Date of Award
Master of Science (MS)
W.D. Gosnold Jr.
Heat flow measurements may require correction for both recent warming and post-glacial warming signals. Warming during the last century can be detected in borehole temperature profiles. Both climate warming signals during the past century and post-glacial warming signals during the past 10 millennia are greatest near the surface and diminish with depth.
Both atmospheric data and borehole temperature data show that recent warming varies systematically with latitude along a north-south transect in the United States. The systematic increase with latitude from +0.7 oC at 41.6oN to +2.3 oC at 49oN during the last century is consistent with the prediction that global warming due to increasing amount of CO2 in the atmosphere varies with latitude.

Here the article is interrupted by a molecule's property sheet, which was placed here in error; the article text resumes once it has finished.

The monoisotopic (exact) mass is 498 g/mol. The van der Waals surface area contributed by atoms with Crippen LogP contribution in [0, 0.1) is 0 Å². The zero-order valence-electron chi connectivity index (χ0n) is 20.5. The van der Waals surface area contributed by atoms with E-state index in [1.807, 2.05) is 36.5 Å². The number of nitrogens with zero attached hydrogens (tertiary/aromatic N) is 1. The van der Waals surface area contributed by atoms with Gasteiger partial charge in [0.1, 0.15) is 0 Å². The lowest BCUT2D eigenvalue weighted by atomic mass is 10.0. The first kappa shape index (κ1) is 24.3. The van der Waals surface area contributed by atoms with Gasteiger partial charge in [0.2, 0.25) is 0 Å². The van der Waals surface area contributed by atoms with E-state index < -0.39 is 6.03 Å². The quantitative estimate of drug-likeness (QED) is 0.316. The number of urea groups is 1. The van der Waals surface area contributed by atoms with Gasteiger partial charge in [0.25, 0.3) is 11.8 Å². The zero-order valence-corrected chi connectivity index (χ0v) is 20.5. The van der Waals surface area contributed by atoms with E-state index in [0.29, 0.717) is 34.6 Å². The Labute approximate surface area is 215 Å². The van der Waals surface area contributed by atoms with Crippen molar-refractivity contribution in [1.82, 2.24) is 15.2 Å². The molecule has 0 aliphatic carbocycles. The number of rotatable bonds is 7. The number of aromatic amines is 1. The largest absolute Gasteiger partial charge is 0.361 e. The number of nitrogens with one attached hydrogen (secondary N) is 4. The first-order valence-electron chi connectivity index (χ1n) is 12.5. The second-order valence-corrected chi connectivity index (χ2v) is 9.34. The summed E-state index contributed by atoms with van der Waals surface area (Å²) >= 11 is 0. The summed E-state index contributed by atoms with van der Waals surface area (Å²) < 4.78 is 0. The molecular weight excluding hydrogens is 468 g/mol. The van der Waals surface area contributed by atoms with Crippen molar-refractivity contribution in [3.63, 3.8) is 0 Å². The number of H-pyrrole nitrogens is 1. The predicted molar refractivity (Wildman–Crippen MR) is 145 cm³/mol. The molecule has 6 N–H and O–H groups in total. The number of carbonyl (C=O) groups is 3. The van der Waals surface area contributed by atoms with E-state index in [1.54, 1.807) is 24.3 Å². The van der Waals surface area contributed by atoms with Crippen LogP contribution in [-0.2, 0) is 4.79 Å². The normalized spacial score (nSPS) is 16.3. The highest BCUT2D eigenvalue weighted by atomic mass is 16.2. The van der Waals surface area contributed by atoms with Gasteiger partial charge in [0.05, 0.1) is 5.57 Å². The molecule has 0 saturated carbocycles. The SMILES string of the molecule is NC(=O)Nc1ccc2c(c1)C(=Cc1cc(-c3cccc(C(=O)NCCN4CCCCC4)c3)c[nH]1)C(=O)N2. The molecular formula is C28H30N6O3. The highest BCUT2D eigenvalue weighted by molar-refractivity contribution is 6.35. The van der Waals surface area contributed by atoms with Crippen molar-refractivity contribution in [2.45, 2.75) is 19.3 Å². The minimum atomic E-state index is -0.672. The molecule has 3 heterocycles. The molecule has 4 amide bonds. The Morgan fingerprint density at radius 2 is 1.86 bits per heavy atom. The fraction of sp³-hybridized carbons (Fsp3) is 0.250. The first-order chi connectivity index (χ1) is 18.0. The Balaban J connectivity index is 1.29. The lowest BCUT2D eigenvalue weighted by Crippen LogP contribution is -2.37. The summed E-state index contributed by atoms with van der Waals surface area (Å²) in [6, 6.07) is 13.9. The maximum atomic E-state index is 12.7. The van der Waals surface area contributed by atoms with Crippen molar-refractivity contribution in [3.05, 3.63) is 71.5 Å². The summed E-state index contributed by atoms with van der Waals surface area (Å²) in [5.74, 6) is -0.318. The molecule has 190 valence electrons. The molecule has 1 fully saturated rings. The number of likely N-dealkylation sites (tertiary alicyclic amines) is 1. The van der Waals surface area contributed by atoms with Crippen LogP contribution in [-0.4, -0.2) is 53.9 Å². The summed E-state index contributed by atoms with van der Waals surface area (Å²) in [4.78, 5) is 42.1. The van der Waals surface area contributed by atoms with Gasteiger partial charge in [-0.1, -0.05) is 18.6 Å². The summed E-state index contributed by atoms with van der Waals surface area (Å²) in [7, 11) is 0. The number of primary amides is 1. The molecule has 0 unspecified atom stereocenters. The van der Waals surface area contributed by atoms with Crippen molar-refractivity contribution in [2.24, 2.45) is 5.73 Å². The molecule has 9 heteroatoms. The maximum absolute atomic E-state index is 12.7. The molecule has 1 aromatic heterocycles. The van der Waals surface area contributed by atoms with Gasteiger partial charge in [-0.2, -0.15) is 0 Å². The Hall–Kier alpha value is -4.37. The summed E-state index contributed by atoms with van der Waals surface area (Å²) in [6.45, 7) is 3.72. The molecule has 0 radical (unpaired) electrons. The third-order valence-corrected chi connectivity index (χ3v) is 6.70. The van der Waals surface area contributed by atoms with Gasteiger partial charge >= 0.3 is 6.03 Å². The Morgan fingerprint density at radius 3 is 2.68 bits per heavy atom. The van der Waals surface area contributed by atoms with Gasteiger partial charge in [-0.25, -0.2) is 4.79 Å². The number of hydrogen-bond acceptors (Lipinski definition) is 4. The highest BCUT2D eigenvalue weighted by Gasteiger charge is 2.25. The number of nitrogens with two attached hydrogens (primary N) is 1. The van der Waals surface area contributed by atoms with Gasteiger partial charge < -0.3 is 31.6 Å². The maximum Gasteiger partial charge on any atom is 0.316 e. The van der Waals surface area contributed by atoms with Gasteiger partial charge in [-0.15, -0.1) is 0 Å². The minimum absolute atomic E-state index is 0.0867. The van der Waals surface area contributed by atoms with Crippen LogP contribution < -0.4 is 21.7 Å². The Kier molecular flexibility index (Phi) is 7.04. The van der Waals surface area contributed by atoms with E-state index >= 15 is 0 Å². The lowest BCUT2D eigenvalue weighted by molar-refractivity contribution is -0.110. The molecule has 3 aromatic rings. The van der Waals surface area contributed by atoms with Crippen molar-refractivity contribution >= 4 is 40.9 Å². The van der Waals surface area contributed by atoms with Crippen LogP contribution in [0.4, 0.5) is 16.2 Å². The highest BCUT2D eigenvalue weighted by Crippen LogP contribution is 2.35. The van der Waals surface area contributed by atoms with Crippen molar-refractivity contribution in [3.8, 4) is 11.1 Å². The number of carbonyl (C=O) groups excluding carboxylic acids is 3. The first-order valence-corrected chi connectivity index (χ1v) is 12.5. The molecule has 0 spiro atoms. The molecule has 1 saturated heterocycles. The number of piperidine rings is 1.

A systematic increase of heat flow with depth is predicted to result from the post glacial warming signal in the upper 2km. A modeled depth dependent correction of post glacial warming indicated that the thermal gradient may be underestimated by 27% in some areas, thereby implying that some heat flow values in the United States may be up to 27% higher depending on the depth of the temperature gradient measurement. Averaging the corrected heat flow values shows that the average heat flow is 58 mW m-2, 78 mW m-2 and 51 mW m-2 for the whole conterminous United States, Western and Eastern United States respectively.
Njoku, Godswill, "Correcting heat flow data in the United States to account for climate change" (2013). Theses and Dissertations. 211.